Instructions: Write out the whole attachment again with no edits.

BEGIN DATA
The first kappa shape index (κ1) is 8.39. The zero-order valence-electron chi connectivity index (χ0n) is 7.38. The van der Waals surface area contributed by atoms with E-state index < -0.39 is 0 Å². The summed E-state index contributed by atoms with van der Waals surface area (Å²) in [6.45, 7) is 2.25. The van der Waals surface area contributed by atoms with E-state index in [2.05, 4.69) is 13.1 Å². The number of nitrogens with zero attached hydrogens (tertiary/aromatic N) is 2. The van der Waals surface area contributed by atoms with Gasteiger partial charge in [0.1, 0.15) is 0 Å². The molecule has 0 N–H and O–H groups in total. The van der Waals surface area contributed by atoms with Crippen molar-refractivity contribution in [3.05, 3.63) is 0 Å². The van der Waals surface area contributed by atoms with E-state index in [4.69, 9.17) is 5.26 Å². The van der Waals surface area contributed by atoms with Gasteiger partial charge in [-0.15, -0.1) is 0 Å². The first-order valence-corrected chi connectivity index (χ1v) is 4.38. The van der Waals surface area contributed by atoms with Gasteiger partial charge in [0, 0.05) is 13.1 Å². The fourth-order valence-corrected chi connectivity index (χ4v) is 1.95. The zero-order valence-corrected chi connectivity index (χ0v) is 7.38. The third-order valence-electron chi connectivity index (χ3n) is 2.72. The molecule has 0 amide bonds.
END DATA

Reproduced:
The first kappa shape index (κ1) is 8.39. The zero-order valence-electron chi connectivity index (χ0n) is 7.38. The van der Waals surface area contributed by atoms with E-state index < -0.39 is 0 Å². The summed E-state index contributed by atoms with van der Waals surface area (Å²) in [6.45, 7) is 2.25. The van der Waals surface area contributed by atoms with E-state index in [2.05, 4.69) is 13.1 Å². The number of nitrogens with zero attached hydrogens (tertiary/aromatic N) is 2. The van der Waals surface area contributed by atoms with Gasteiger partial charge in [0.1, 0.15) is 0 Å². The molecule has 0 N–H and O–H groups in total. The van der Waals surface area contributed by atoms with Crippen molar-refractivity contribution in [3.05, 3.63) is 0 Å². The van der Waals surface area contributed by atoms with E-state index in [4.69, 9.17) is 5.26 Å². The van der Waals surface area contributed by atoms with Gasteiger partial charge in [-0.15, -0.1) is 0 Å². The first-order valence-corrected chi connectivity index (χ1v) is 4.38. The van der Waals surface area contributed by atoms with Gasteiger partial charge in [0, 0.05) is 13.1 Å². The fourth-order valence-corrected chi connectivity index (χ4v) is 1.95. The zero-order valence-corrected chi connectivity index (χ0v) is 7.38. The third-order valence-electron chi connectivity index (χ3n) is 2.72. The molecule has 0 amide bonds.